Now, given a bankruptcy problem , we consider the next set of functions: and the related games We will show that a TU-game , with , satisfies Proposition 3 if and only if it is O’Neill’s game . The notation , or simply , is maintained in the whole text to make reference to this special game.
Theorem 5. Given a bankruptcy problem , the core of a TU-game , with , is exactly the set of allocations for the bankruptcy problem if and only if .
Proof. We will prove it by contradiction. If for certain , with also satisfying Proposition 3, then there exists a coalition such that .
Let us define the function :
Notice that for all . On one hand, if , then and, due to the monotonicity of , we have
This inequality implies that there exists at least one such that . For this agent , the next condition holds: and, because of the monotonicity and convexity of and , we have because .
According to Lemma 1, is a convex game and then, . A well-known result establishes that if a TU-game is convex, then for every permutation of the allocation , whose coordinates are is in the core of the game. In particular, for the agent defined previously and the TU-game , the th coordinate of some of these vectors satisfies It follows that is not a solution to the bankruptcy problem and, then, we have reached a contradiction.
On the other hand, if there exists a subset such that The continuity of and ensures that there exists an interval where for every . This fact, in addition with the convexity of implies that .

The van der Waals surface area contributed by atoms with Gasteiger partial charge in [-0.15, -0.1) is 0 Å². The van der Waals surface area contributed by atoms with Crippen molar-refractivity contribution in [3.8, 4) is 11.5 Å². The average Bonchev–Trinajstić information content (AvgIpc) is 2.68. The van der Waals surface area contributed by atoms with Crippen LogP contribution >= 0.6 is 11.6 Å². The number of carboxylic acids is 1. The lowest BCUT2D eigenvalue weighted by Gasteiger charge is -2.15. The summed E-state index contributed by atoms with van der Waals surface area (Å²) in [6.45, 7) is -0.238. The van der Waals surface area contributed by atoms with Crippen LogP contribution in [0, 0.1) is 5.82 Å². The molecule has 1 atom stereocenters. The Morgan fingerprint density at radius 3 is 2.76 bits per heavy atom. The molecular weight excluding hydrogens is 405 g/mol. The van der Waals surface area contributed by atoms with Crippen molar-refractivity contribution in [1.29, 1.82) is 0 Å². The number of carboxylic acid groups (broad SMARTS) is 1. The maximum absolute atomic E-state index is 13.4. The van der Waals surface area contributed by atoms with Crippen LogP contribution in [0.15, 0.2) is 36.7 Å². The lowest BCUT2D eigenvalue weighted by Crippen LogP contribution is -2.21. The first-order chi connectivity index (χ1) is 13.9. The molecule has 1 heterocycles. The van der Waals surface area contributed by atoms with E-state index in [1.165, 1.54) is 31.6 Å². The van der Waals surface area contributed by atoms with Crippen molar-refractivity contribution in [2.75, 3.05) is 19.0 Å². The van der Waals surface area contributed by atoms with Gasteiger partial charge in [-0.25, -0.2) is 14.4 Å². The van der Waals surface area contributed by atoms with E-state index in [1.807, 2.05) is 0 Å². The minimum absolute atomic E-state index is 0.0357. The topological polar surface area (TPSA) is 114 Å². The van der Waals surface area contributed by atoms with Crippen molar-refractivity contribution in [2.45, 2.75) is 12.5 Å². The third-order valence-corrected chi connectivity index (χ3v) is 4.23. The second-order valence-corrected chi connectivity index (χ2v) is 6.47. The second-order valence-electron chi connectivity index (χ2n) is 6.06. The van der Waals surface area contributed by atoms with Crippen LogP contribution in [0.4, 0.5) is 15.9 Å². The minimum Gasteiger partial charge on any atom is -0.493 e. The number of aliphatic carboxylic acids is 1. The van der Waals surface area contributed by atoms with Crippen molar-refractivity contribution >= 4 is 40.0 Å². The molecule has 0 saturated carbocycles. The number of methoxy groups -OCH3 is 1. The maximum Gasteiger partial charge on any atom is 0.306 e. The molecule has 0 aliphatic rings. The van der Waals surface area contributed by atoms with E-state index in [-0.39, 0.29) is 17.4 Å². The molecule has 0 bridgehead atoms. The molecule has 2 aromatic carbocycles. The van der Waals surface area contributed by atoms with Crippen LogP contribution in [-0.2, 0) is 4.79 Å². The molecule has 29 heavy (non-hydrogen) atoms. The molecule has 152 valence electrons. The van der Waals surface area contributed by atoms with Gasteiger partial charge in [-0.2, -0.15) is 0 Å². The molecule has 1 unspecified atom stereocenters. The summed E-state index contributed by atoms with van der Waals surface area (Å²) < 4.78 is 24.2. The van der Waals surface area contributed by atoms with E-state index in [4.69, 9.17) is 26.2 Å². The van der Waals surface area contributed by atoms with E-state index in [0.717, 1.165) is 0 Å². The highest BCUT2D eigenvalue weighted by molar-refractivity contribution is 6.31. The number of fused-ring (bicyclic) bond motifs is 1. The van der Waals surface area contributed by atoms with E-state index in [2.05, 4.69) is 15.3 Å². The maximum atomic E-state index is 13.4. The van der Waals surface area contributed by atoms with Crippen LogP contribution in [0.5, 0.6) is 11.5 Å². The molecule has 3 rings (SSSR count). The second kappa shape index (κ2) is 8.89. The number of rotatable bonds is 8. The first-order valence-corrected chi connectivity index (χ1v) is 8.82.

If then . So, an allocation with for each and is not in the core of because
Finally, if then . So, an allocation such that for every and is not in the core of because obtaining, again, a contradiction.
In our last result we find two sets of convex TU-games; in the first one, the elements of their cores are allocations to a bankruptcy problem ; in the second set, those allocations are elements of their cores.
We recall the concept of dual-core of a TU-game : A related result about the relation between the core and the dual-core establishes that if and only if for every TU-game .
Theorem 6. For every bankruptcy problem , let us consider with defined as in (13). If , then each element in the core of is an allocation for the problem . If then every bankruptcy allocation of belongs to the core of .
Proof. Every TU-game , with (), is convex since is a convex function. Then, it has a nonempty core. If with , then and
for every . So, is a bankruptcy allocation.
If and is a bankruptcy allocation, then and for every . Thus, That is, and, recalling Lemma 2, . Then, .
Example 7. Let be the bankruptcy problem of Example 4. In this case, the TU-game referred to in Proposition 3 is for every , arising from the convex function . For defined as
we have as follows:
The core of contains all the efficient vectors such that
Clearly, . So, every element in is a bankruptcy allocation for , but there exists more.
On the other hand, for the next function we have as follows: In this case, contains all the efficient vectors such that Now, we can easily check that , verifying Theorem 6 for the bankruptcy problem in Example 4 and functions and defined previously. In Figure 2, the functions , , and are depicted.